Forwarded from Anthony (language)

Louis Proyect lnp3 at panix.com
Tue Feb 19 08:15:00 MST 2002


Language, culture, racism, nations, class and POLITICS

In the recent tiff here about the Nicaraguan revolution etc, one of the
contributors made a remark about language and politics that, in my very
humble opinion, expressed a very serious misunderstanding of where language
fits into politics, class, nations and culture.

I would like to begin a discussion here about language and politics, not
return (at this moment) to Nicaragua.

Jose wrote,

"- that the FSLN forced Spanish on the native aborigines and Blacks (this
ENTIRELY misses the point of the mistakes the Frente unwittingly fell into
in the Atlantic Coast, which were POLITICAL, not "cultural," at root; the
problem was much GREATER than mere cultural insensitivity, which mostly did
not take this form anyways);"

Language is a key element in all social relations, including and especially
the relations among social classes.

But it is a defining aspect of nations, and nationalities.

When one national group oppresses another economically and politically, it
MUST oppress the other groups language rights.

Why? Language gives people, or denies people: legal rights, economic
access, political access - membership in society.

Those who can use the official language have power, those who can't use it,
have no power - they are not allowed into the club (not the country club,
the social structure) except as maids and janitors, and maybe not even then.

When a nation, or nationality group - such as a tribe - has its language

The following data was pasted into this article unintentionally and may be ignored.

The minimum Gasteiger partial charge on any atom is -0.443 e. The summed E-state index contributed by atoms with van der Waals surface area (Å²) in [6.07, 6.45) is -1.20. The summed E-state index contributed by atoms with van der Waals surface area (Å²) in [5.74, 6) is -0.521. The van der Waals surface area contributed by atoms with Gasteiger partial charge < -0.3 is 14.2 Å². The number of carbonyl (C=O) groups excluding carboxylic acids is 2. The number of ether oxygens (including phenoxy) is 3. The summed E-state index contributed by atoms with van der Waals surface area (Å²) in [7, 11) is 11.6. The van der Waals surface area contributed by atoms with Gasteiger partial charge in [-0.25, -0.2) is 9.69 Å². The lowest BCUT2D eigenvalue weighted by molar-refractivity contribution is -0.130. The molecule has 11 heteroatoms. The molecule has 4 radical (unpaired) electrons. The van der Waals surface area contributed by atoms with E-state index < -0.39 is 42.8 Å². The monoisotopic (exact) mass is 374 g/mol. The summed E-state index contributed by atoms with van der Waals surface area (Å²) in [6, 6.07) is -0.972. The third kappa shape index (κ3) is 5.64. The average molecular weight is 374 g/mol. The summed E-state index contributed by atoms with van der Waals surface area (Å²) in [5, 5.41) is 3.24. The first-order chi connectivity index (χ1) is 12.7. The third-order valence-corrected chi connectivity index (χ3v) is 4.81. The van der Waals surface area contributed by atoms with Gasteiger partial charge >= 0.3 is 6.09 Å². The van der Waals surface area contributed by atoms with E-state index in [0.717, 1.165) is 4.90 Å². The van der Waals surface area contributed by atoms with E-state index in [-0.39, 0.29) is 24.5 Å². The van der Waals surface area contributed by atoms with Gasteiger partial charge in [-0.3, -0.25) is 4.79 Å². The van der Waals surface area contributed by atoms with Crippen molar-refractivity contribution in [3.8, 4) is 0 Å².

repressed or limited in any way, this is always a form of national oppression.

Language is a key issue for race and class as well.

Recently in California, for example, the extreme right wing successful
mobilized a racist movement around the slogan of "English Only". This was a
movement directed against the use of Spanish, Chinese, and other languages
widely spoken among immigrants - who are almost entirely part of the most
oppressed sections of the working class in California.

The social implications are simple: to deny access to jobs, information,
business contracts, etc. to people who are not fluent in English. 60 years
ago the racists would have simply used the slogan, "whites only."

The political implications of course, are that political power in
California (and the USA and the rest of the world) should be reserved only
for (white) English speaking people.

Repression of language is a hallmark of every form of imperialism and
colonialism. In the former Spanish empire in the Americas, neither Nauhatl
nor Quichua are mainstream languages. Spanish is. And English is the
language which dominates all social relations globally.

Globalization has made the issue of language even more important than it
was in the past.

A defense of the language rights of the oppressed, at this stage in world
history, is one of the key elements of the struggle to defend democratic
rights.

Attacks on language rights of the oppressed serve only one purpose, to
divide the oppressed against each other, so that capitalism and imperialism
can conquer.

 Anybody who hadn't figured this out after the Spanish conquest, the rise
and Fall of the British empire, or the creation of the United States of
America, simply refused to learn from history - or is still refusing to.

All the best, Anthony


Louis Proyect
Marxism mailing list: http://www.marxmail.org



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